How long do you have today, Allie? How long do you have? I just really stubborn. Good. Okay, so I have a not similar story but similar enough story that I want to share because I feel like it's sort of maintains this trajectory where whenever I was in the fifth grade, it's super sick. I had pneumonia for almost a year. And it was I had it for so long because doctor after doctor after doctor couldn't figure out what was wrong with me, even though it was just pneumonia. And I remember getting to a point where I was on so many medications. I was Taking breathing treatments like all of these things to get better. I remember especially like it when I remember to be the end of it, all I wanted was an apple. I remember like just having this craving for an apple, because that was around the time when packaged foods were just the norm like my parents weren't like, at home cooking every meal, like, they definitely weren't living then like I live now that I remember my body, just wanting an apple. And at some point after that, like I was healed and fine, all the things. But I think about that all the time. Now one doctors couldn't figure out something really basic for a really, really long time that sent me into this spiral of having all kinds of other issues that I still think flare up occasionally now, because they couldn't heal a basic pneumonia back then. But also, I think, often where, you know, my mindset shifted around food from, you know, what I just grew up with, and what I thought was normal, to really thinking about real food was my body just craving an apple? That's all I want to ever having to convince my mother to go buy me an apple? Because that's all I wanted. And she didn't understand that, like, why do you want an apple? Like, here's that Canada's spaghettios, whatever it may be. But I remember that being just a very big moment in my life to where I realized, one, I can listen to my body. And I probably should, if it's telling me something very clear. And to it wants real food.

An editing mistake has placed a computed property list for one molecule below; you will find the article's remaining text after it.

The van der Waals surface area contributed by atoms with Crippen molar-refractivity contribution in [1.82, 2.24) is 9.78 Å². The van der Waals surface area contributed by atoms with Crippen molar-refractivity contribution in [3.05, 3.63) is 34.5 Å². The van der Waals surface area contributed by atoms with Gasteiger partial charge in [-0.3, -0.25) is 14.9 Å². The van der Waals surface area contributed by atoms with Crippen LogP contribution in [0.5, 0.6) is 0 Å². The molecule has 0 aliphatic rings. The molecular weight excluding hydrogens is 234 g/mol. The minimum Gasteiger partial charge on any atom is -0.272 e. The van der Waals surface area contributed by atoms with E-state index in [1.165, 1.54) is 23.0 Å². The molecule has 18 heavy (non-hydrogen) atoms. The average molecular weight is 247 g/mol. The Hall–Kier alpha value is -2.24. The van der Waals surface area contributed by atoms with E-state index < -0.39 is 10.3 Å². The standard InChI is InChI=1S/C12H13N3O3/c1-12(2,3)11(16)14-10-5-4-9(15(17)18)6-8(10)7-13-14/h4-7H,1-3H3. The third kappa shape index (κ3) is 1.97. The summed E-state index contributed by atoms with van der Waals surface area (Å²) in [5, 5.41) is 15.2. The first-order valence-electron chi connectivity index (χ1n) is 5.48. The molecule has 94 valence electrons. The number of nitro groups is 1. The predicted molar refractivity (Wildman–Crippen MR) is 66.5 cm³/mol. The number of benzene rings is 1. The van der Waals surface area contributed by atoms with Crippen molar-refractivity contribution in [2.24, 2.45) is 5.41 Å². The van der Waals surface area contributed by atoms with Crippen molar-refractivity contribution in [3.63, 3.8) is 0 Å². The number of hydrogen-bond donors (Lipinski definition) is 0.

Ali Shapiro 11:38
I love that you said that. Because we have this narrative that we have to fight our bodies. And when something goes wrong, it's because they're the enemy. Yet what your experience showed is there was an intuitive urge to do the healthy thing. We just have to get out of the way. Really. So yeah, and there's also it because it creates a little you know, the word trauma is scary for people. But when doctors can't figure out what's going on, and you're going from doctor to doctor to diagnose something like pneumonia, that really, you know, wires into your nervous system uncertainty is really scary, because even the adults, you know, are the people who should know don't know.
Emily Thompson 12:16
Yeah, for sure. I totally experienced all of that. And definitely have a little trauma now around like doctors and medications. Like I definitely questioned it significantly more now than I think most people do.
Kathleen Shannon 12:28